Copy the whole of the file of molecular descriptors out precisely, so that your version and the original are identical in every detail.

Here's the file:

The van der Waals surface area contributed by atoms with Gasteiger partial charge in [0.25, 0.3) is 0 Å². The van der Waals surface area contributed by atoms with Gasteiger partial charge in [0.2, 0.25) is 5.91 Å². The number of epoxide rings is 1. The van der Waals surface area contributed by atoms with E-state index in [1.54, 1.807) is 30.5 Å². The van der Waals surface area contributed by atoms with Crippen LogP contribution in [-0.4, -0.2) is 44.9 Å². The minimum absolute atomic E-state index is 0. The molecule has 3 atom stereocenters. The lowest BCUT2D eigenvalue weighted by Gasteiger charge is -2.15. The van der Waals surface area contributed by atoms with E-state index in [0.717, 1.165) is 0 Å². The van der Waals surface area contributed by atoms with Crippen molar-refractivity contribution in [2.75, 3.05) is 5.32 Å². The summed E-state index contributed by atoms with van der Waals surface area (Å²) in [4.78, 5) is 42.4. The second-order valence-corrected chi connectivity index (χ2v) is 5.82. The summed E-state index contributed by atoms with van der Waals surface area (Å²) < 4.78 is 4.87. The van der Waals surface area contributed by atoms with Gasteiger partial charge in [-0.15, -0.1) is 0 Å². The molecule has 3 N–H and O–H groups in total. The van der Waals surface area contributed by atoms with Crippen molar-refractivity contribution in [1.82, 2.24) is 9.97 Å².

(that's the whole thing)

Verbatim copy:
The van der Waals surface area contributed by atoms with Gasteiger partial charge in [0.25, 0.3) is 0 Å². The van der Waals surface area contributed by atoms with Gasteiger partial charge in [0.2, 0.25) is 5.91 Å². The number of epoxide rings is 1. The van der Waals surface area contributed by atoms with E-state index in [1.54, 1.807) is 30.5 Å². The van der Waals surface area contributed by atoms with Crippen LogP contribution in [-0.4, -0.2) is 44.9 Å². The minimum absolute atomic E-state index is 0. The molecule has 3 atom stereocenters. The lowest BCUT2D eigenvalue weighted by Gasteiger charge is -2.15. The van der Waals surface area contributed by atoms with E-state index in [0.717, 1.165) is 0 Å². The van der Waals surface area contributed by atoms with Crippen molar-refractivity contribution in [2.75, 3.05) is 5.32 Å². The summed E-state index contributed by atoms with van der Waals surface area (Å²) in [4.78, 5) is 42.4. The second-order valence-corrected chi connectivity index (χ2v) is 5.82. The summed E-state index contributed by atoms with van der Waals surface area (Å²) < 4.78 is 4.87. The van der Waals surface area contributed by atoms with Gasteiger partial charge in [-0.15, -0.1) is 0 Å². The molecule has 3 N–H and O–H groups in total. The van der Waals surface area contributed by atoms with Crippen molar-refractivity contribution in [1.82, 2.24) is 9.97 Å².